by Jodee Brown
Weeks after video emerged of a male student at the University of Technology (UTECH)being beaten by security guards after allegedly engaging in a sexual act with another man, UWI students have organized a pro-tolerance movement dubbed Every Face Counts. The initiative, which features on theOne People: Jamaica Facebook page, mirrors an American pro-gay marriage campaign started in 2008 called NOH8 (No Hate).
Maya Wilkinson, the publications committee chairperson for the UWI Guild of Students is the lead organizer of Every Face Counts. In a statement posted on the movement’s official YouTube page, Wilkinson advocates for the tolerance of people who are ‘different.’
Though the campaign does address the growing issue of homophobia in Jamaica, Wilkinson insisted in an interview with theJamaica Observer that Every Face Counts isn’t just promoting tolerance of those in the LGBT community but people of other religions and classes as well.
“It’s grown past just same-sex marriage to simply promoting tolerance; and it’s expanded beyond just sexuality, so it’s now opened up to include all human differences such as gender, class, religion,” she said
“We are not at the level yet where we can ask for same-sex marriage here in Jamaica; so it’s really just to promote tolerance, basically… That’s the level we are at here, and educating people on the difference between acceptance and tolerance. You don’t necessarily have to accept the idea ofhomosexuality, but it’s important that we at least tolerate each other.”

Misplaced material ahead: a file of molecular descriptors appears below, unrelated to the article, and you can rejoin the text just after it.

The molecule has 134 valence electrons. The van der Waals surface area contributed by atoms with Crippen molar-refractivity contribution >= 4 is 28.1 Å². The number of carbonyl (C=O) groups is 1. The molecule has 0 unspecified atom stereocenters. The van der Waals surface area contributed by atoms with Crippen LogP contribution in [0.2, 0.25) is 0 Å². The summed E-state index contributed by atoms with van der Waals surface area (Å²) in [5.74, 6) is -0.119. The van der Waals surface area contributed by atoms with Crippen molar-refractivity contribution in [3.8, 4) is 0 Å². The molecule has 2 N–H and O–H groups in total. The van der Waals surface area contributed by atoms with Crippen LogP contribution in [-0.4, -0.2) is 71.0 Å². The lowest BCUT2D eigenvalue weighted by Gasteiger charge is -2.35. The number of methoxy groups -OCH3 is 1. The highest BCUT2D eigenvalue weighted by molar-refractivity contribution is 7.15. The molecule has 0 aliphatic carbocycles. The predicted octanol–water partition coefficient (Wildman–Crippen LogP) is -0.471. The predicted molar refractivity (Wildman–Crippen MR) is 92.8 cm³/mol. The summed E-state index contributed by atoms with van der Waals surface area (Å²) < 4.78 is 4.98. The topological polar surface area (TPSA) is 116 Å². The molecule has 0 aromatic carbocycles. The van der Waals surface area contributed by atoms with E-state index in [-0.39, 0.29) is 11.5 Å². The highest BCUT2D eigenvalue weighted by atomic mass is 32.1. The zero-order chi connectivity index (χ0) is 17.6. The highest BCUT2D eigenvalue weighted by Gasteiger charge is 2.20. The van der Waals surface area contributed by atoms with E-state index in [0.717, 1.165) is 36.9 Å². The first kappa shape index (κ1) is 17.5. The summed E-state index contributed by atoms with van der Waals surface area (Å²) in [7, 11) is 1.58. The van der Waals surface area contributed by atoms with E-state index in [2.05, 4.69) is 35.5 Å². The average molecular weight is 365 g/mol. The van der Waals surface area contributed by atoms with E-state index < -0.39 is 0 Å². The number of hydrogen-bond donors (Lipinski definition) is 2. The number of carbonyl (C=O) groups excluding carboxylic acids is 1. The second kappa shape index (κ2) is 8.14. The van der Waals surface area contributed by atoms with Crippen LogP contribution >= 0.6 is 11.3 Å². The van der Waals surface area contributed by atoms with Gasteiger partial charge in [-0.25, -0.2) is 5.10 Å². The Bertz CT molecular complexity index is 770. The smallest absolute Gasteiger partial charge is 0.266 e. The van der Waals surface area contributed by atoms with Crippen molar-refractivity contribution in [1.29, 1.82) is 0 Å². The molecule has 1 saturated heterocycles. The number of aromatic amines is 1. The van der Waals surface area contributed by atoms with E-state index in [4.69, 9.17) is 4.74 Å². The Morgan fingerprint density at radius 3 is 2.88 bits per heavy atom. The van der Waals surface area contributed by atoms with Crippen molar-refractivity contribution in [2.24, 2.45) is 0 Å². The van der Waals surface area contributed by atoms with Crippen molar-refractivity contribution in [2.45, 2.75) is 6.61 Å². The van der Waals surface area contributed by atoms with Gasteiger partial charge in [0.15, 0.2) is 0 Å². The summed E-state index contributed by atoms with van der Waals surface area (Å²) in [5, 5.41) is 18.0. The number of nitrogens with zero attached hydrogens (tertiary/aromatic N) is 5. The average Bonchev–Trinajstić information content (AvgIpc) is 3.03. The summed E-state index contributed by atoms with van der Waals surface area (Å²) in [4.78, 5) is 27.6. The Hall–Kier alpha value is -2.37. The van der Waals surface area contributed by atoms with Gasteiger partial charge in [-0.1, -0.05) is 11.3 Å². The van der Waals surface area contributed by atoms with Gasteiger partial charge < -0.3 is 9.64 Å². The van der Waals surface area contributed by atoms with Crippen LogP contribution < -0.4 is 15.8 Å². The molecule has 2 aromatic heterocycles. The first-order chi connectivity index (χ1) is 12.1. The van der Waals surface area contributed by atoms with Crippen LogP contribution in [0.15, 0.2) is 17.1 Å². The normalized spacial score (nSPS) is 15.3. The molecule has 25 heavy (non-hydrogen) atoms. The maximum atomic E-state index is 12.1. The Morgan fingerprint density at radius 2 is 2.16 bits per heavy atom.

Wilkinson insists that she’s not gay but sympathizes with those who are the targets of hateful messages.
“In my own small way, I want to start movement towards change in Jamaica.” she told the Observer. “We will use social media to catalyze movement towards change; movement towards a Jamaica that puts humanity above all else.”
Despite these good intentions, students have openly complained about the recruiting process forEvery Face Counts as some insist that they were only made aware of the its cause after participating in a photo shoot endorsing the campaign. Some also complained that they were hounded by fellow students to participate.
Despite those setbacks, Wilkinson insists that support for the campaign on and off-campus has been positive and hopes to get some of Jamaica’s high-profile celebrities in on the Every Face Counts movement.
“It’s a very difficult topic, but it’s something that needed to be done, and my group of friends were very supportive of the idea, and the support that I have been getting from campus persons is surprisingly positive,” she said. “We still need a lot more support, because we want to include celebrities and athletes and persons who are extremely key to society.”
Jamaica has been known as a country strongly opposed to homosexuality and any movements associate with it, primarily in the entertainment world where prominent Dancehall artistes likeBeenie Man, Bounty Killer, Sizzla and Capleton have constantly received flack for past lyrics on the issue.
Though she knows the risks involved with promoting such a campaign locally, Wilkinson insists that this campaign will go a long way to exploring the root of these feelings towards homosexuality while uniting Jamaicans from all walks of life.
“We need to understand why we are so homophobic in Jamaica. It’s a hard concept to get our heads around, and I think education is very important in that sense,” she said.
“It’s also important in the way we put the campaign forward, and not just necessarily say that it is to promote homosexuality or support it, but to say that we are fighting for tolerance of human differences and attempting to unite our country because our very motto is ‘out of many, one.’”